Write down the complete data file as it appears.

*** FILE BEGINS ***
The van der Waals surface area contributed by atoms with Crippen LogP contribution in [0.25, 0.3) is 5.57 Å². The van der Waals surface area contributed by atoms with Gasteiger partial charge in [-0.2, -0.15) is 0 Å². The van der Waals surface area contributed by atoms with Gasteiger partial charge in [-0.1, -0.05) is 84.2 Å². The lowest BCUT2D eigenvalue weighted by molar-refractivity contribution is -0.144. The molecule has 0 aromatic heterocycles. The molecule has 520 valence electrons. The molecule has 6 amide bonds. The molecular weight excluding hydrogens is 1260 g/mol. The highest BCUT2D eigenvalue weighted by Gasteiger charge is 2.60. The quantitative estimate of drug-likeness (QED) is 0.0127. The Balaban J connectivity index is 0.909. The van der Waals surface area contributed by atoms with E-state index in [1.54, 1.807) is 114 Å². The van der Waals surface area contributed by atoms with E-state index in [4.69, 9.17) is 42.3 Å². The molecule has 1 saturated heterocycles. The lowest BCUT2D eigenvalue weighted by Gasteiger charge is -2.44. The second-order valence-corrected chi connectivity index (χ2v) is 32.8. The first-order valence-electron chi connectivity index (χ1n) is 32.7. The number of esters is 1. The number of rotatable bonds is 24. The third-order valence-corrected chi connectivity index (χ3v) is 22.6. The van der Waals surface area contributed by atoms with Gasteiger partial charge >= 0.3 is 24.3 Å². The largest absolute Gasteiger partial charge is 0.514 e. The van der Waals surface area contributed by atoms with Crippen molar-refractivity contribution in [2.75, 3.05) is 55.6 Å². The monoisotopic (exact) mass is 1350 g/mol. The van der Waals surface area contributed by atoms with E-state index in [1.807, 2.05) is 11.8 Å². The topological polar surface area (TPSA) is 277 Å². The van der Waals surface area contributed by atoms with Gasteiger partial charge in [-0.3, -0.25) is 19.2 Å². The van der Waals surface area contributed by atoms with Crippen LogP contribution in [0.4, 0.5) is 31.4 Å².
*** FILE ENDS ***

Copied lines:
The van der Waals surface area contributed by atoms with Crippen LogP contribution in [0.25, 0.3) is 5.57 Å². The van der Waals surface area contributed by atoms with Gasteiger partial charge in [-0.2, -0.15) is 0 Å². The van der Waals surface area contributed by atoms with Gasteiger partial charge in [-0.1, -0.05) is 84.2 Å². The lowest BCUT2D eigenvalue weighted by molar-refractivity contribution is -0.144. The molecule has 0 aromatic heterocycles. The molecule has 520 valence electrons. The molecule has 6 amide bonds. The molecular weight excluding hydrogens is 1260 g/mol. The highest BCUT2D eigenvalue weighted by Gasteiger charge is 2.60. The quantitative estimate of drug-likeness (QED) is 0.0127. The Balaban J connectivity index is 0.909. The van der Waals surface area contributed by atoms with E-state index in [1.54, 1.807) is 114 Å². The van der Waals surface area contributed by atoms with E-state index in [4.69, 9.17) is 42.3 Å². The molecule has 1 saturated heterocycles. The lowest BCUT2D eigenvalue weighted by Gasteiger charge is -2.44. The second-order valence-corrected chi connectivity index (χ2v) is 32.8. The first-order valence-electron chi connectivity index (χ1n) is 32.7. The number of esters is 1. The number of rotatable bonds is 24. The third-order valence-corrected chi connectivity index (χ3v) is 22.6. The van der Waals surface area contributed by atoms with Gasteiger partial charge >= 0.3 is 24.3 Å². The largest absolute Gasteiger partial charge is 0.514 e. The van der Waals surface area contributed by atoms with Crippen molar-refractivity contribution in [2.75, 3.05) is 55.6 Å². The monoisotopic (exact) mass is 1350 g/mol. The van der Waals surface area contributed by atoms with E-state index in [1.807, 2.05) is 11.8 Å². The topological polar surface area (TPSA) is 277 Å². The van der Waals surface area contributed by atoms with Gasteiger partial charge in [-0.3, -0.25) is 19.2 Å². The van der Waals surface area contributed by atoms with Crippen LogP contribution in [0.4, 0.5) is 31.4 Å².